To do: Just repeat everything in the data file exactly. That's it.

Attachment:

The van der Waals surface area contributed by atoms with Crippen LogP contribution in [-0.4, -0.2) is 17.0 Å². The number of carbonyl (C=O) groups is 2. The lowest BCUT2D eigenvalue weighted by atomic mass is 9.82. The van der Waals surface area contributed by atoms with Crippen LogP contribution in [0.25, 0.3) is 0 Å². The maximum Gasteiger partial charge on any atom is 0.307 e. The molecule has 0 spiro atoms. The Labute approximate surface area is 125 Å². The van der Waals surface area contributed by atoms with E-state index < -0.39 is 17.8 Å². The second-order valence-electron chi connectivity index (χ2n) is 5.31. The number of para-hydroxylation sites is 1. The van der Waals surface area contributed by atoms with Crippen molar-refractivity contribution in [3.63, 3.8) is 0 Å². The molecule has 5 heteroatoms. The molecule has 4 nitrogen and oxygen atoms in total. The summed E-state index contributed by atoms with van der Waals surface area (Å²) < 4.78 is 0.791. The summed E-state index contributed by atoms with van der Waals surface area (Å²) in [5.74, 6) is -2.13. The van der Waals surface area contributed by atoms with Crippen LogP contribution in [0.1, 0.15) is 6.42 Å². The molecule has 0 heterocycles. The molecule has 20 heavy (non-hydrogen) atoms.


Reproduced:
The van der Waals surface area contributed by atoms with Crippen LogP contribution in [-0.4, -0.2) is 17.0 Å². The number of carbonyl (C=O) groups is 2. The lowest BCUT2D eigenvalue weighted by atomic mass is 9.82. The van der Waals surface area contributed by atoms with Crippen LogP contribution in [0.25, 0.3) is 0 Å². The maximum Gasteiger partial charge on any atom is 0.307 e. The molecule has 0 spiro atoms. The Labute approximate surface area is 125 Å². The van der Waals surface area contributed by atoms with E-state index < -0.39 is 17.8 Å². The second-order valence-electron chi connectivity index (χ2n) is 5.31. The number of para-hydroxylation sites is 1. The van der Waals surface area contributed by atoms with Crippen molar-refractivity contribution in [3.63, 3.8) is 0 Å². The molecule has 5 heteroatoms. The molecule has 4 nitrogen and oxygen atoms in total. The summed E-state index contributed by atoms with van der Waals surface area (Å²) < 4.78 is 0.791. The summed E-state index contributed by atoms with van der Waals surface area (Å²) in [5.74, 6) is -2.13. The van der Waals surface area contributed by atoms with Crippen LogP contribution in [0.1, 0.15) is 6.42 Å². The molecule has 0 heterocycles. The molecule has 20 heavy (non-hydrogen) atoms.